A Conversation with Lisa Gable, FARE’s CEO

This week, Lisa Gable joined Food Allergy Research & Education as its new CEO. Lisa comes to FARE with more than 30 years of executive leadership experience and has represented global public-private partnerships and nonprofits, working to build organizations to their maximum potential.

We are thrilled to welcome Lisa and asked her five questions to introduce her to the food allergy community.

 

First, please tell us a little about your diverse background.

I am honored to have to been selected to lead FARE at this critical time. My background is...

Food Allergy Hero Spotlight: Swati Shah

Swati Shah learned about FARE’s Food Allergy Heroes Walk this year and immediately jumped at the chance to get involved and make a difference for the food allergy community by joining the Northern Virginia Food Allergy Heroes Walk committee. She also started a walk team that now has over 50 members! We asked Swati to share a little about her food allergy journey and why she walks.

 

Tell us about your connection to food allergies.

My son was diagnosed with multiple food allergies when he was 18 months old. It was a huge shock, but we educated...

Food Allergy Awareness Day in Albany, NY: An Agenda to Save Lives

About two dozen advocates from across New York, some of whom have lost a family member to anaphylaxis, convened in Albany to participate in FARE’s Food Allergy Awareness Day on May 16. Partnering with the Allergy Advocacy Association, a Rochester-based, statewide advocacy group, FARE’s Senior National Director of Advocacy Jen Jobrack and Associate Director of Advocacy Jon Hoffman coordinated meetings with 30 members of the Assembly and Senate and, with the help of the advocates, provided materials to every legislative office across the Capitol and staffed a Food Allergy Awareness Week table....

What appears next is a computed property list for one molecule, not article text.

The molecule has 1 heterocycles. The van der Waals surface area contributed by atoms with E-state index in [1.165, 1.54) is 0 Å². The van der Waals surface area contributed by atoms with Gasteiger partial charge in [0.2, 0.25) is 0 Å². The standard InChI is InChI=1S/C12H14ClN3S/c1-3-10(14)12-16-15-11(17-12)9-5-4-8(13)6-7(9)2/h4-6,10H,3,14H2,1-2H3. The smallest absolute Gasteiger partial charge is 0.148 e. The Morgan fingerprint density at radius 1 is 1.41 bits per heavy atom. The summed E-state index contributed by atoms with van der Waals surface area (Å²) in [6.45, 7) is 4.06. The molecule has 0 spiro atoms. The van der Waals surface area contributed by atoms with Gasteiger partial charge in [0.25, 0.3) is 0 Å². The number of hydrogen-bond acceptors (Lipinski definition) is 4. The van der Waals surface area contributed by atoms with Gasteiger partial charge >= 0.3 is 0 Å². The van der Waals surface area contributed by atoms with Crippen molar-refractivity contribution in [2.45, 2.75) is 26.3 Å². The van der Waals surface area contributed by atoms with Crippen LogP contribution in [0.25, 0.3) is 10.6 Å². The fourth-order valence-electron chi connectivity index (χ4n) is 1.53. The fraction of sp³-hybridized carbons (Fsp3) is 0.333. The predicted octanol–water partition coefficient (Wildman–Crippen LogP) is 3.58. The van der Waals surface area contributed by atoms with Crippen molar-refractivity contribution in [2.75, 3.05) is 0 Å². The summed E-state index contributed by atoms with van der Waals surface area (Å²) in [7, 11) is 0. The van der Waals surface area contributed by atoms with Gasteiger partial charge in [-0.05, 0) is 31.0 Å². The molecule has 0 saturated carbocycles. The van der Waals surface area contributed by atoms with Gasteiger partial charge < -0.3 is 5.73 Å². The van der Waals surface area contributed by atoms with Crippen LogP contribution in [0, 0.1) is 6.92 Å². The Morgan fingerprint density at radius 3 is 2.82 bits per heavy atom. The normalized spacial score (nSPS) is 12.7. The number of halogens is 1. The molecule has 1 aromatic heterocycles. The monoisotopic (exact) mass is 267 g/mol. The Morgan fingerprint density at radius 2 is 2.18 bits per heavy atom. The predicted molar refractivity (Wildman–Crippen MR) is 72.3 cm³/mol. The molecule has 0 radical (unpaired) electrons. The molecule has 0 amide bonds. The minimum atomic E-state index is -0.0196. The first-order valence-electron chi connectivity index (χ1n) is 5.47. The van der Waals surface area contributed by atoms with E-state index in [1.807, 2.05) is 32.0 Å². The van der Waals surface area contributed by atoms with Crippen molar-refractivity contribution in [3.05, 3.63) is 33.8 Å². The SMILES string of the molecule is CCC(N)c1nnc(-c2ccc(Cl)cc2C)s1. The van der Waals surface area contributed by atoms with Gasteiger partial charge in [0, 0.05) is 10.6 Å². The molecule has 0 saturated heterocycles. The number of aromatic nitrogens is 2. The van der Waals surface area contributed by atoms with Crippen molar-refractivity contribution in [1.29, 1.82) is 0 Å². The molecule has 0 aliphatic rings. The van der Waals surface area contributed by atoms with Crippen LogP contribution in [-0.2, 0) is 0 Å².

A New Diagnostic Test for Peanut Allergy

A new method for diagnosing peanut allergy was outlined in a letter published last month in the Journal of Allergy and Clinical Immunology (JACI). This mast cell activation test was compared to other available diagnostic tests on the basis of sensitivity (the rate of true positive tests, in which a disease is successfully identified) and specificity (the rate of true negative tests, in which a disease that isn’t present is successfully ruled out).

Each test currently used to diagnose peanut allergy has some drawbacks:

Highlights from the 2018 Food Allergy Awareness Week

Throughout the month of May, thousands of people around the country shined a light on food allergies in various ways – from  participating in FARE’s daily Food Allergy Awareness Action Steps, to asking their legislators to issue proclamations declaring May 13-19, 2018 Food Allergy Awareness Week, to leading awareness events in their schools and communities and much more. Here are just a few highlights from this year’s Food Allergy Awareness Week.

 

1. Legislators in 43 states declared May 13-19, 2018 Food Allergy Awareness Week.

This year, FARE saw the food allergy community come out in...